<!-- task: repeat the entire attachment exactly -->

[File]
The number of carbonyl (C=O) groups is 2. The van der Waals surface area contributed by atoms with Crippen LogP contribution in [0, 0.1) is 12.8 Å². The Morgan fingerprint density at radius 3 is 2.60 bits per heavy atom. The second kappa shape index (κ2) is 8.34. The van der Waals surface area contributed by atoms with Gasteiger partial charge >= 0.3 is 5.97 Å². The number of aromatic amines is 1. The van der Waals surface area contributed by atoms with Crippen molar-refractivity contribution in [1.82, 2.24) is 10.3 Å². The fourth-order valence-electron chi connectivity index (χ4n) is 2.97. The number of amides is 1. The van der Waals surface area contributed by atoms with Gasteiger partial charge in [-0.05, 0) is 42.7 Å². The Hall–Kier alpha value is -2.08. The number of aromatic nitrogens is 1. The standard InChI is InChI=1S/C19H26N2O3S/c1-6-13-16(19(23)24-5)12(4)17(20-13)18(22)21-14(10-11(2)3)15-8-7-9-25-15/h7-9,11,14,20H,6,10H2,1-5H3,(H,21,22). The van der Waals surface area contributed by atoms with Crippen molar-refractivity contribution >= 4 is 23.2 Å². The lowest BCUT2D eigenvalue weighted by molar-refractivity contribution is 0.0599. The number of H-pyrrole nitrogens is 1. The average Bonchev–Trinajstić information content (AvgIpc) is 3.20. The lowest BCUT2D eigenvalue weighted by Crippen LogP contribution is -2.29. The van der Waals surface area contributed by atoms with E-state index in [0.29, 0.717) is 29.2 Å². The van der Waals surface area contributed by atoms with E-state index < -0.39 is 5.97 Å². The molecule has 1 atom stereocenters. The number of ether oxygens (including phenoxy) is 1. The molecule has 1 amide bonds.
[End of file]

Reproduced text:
The number of carbonyl (C=O) groups is 2. The van der Waals surface area contributed by atoms with Crippen LogP contribution in [0, 0.1) is 12.8 Å². The Morgan fingerprint density at radius 3 is 2.60 bits per heavy atom. The second kappa shape index (κ2) is 8.34. The van der Waals surface area contributed by atoms with Gasteiger partial charge >= 0.3 is 5.97 Å². The number of aromatic amines is 1. The van der Waals surface area contributed by atoms with Crippen molar-refractivity contribution in [1.82, 2.24) is 10.3 Å². The fourth-order valence-electron chi connectivity index (χ4n) is 2.97. The number of amides is 1. The van der Waals surface area contributed by atoms with Gasteiger partial charge in [-0.05, 0) is 42.7 Å². The Hall–Kier alpha value is -2.08. The number of aromatic nitrogens is 1. The standard InChI is InChI=1S/C19H26N2O3S/c1-6-13-16(19(23)24-5)12(4)17(20-13)18(22)21-14(10-11(2)3)15-8-7-9-25-15/h7-9,11,14,20H,6,10H2,1-5H3,(H,21,22). The van der Waals surface area contributed by atoms with Crippen molar-refractivity contribution >= 4 is 23.2 Å². The lowest BCUT2D eigenvalue weighted by molar-refractivity contribution is 0.0599. The number of H-pyrrole nitrogens is 1. The average Bonchev–Trinajstić information content (AvgIpc) is 3.20. The lowest BCUT2D eigenvalue weighted by Crippen LogP contribution is -2.29. The van der Waals surface area contributed by atoms with E-state index in [0.29, 0.717) is 29.2 Å². The van der Waals surface area contributed by atoms with E-state index < -0.39 is 5.97 Å². The molecule has 1 atom stereocenters. The number of ether oxygens (including phenoxy) is 1. The molecule has 1 amide bonds.